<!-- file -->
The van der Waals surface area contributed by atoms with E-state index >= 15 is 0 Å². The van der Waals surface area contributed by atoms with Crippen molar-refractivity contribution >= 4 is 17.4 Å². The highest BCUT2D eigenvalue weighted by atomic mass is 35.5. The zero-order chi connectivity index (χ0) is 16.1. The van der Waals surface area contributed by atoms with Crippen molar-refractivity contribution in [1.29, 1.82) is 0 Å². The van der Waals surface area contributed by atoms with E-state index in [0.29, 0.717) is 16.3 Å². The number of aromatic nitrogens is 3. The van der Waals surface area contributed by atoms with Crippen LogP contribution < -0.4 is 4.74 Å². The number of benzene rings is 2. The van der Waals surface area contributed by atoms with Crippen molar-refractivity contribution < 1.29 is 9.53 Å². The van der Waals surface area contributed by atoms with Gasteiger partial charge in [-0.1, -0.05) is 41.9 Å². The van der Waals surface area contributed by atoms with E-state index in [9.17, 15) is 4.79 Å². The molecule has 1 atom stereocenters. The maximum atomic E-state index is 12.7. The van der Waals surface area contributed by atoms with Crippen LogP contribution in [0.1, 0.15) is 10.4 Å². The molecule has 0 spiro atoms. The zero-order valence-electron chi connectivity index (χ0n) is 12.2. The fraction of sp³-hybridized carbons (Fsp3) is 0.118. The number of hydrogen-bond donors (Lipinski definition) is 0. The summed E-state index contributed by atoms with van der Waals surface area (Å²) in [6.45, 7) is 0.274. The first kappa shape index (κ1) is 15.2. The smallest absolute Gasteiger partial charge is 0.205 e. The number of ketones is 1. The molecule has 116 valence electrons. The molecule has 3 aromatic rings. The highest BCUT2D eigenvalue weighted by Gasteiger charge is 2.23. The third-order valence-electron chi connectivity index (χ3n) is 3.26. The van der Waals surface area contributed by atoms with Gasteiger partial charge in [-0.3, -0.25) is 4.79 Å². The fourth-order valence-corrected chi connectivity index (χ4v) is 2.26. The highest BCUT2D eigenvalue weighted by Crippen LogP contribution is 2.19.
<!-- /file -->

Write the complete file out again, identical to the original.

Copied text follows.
The van der Waals surface area contributed by atoms with E-state index >= 15 is 0 Å². The van der Waals surface area contributed by atoms with Crippen molar-refractivity contribution >= 4 is 17.4 Å². The highest BCUT2D eigenvalue weighted by atomic mass is 35.5. The zero-order chi connectivity index (χ0) is 16.1. The van der Waals surface area contributed by atoms with Crippen molar-refractivity contribution in [1.29, 1.82) is 0 Å². The van der Waals surface area contributed by atoms with E-state index in [0.29, 0.717) is 16.3 Å². The number of aromatic nitrogens is 3. The van der Waals surface area contributed by atoms with Crippen LogP contribution < -0.4 is 4.74 Å². The number of benzene rings is 2. The van der Waals surface area contributed by atoms with Crippen molar-refractivity contribution < 1.29 is 9.53 Å². The van der Waals surface area contributed by atoms with Gasteiger partial charge in [-0.1, -0.05) is 41.9 Å². The van der Waals surface area contributed by atoms with E-state index in [9.17, 15) is 4.79 Å². The molecule has 1 atom stereocenters. The maximum atomic E-state index is 12.7. The van der Waals surface area contributed by atoms with Crippen LogP contribution in [0.1, 0.15) is 10.4 Å². The molecule has 0 spiro atoms. The zero-order valence-electron chi connectivity index (χ0n) is 12.2. The fraction of sp³-hybridized carbons (Fsp3) is 0.118. The number of hydrogen-bond donors (Lipinski definition) is 0. The summed E-state index contributed by atoms with van der Waals surface area (Å²) in [6.45, 7) is 0.274. The first kappa shape index (κ1) is 15.2. The smallest absolute Gasteiger partial charge is 0.205 e. The number of ketones is 1. The molecule has 116 valence electrons. The molecule has 3 aromatic rings. The highest BCUT2D eigenvalue weighted by Gasteiger charge is 2.23. The third-order valence-electron chi connectivity index (χ3n) is 3.26. The van der Waals surface area contributed by atoms with Gasteiger partial charge in [-0.3, -0.25) is 4.79 Å². The fourth-order valence-corrected chi connectivity index (χ4v) is 2.26. The highest BCUT2D eigenvalue weighted by Crippen LogP contribution is 2.19.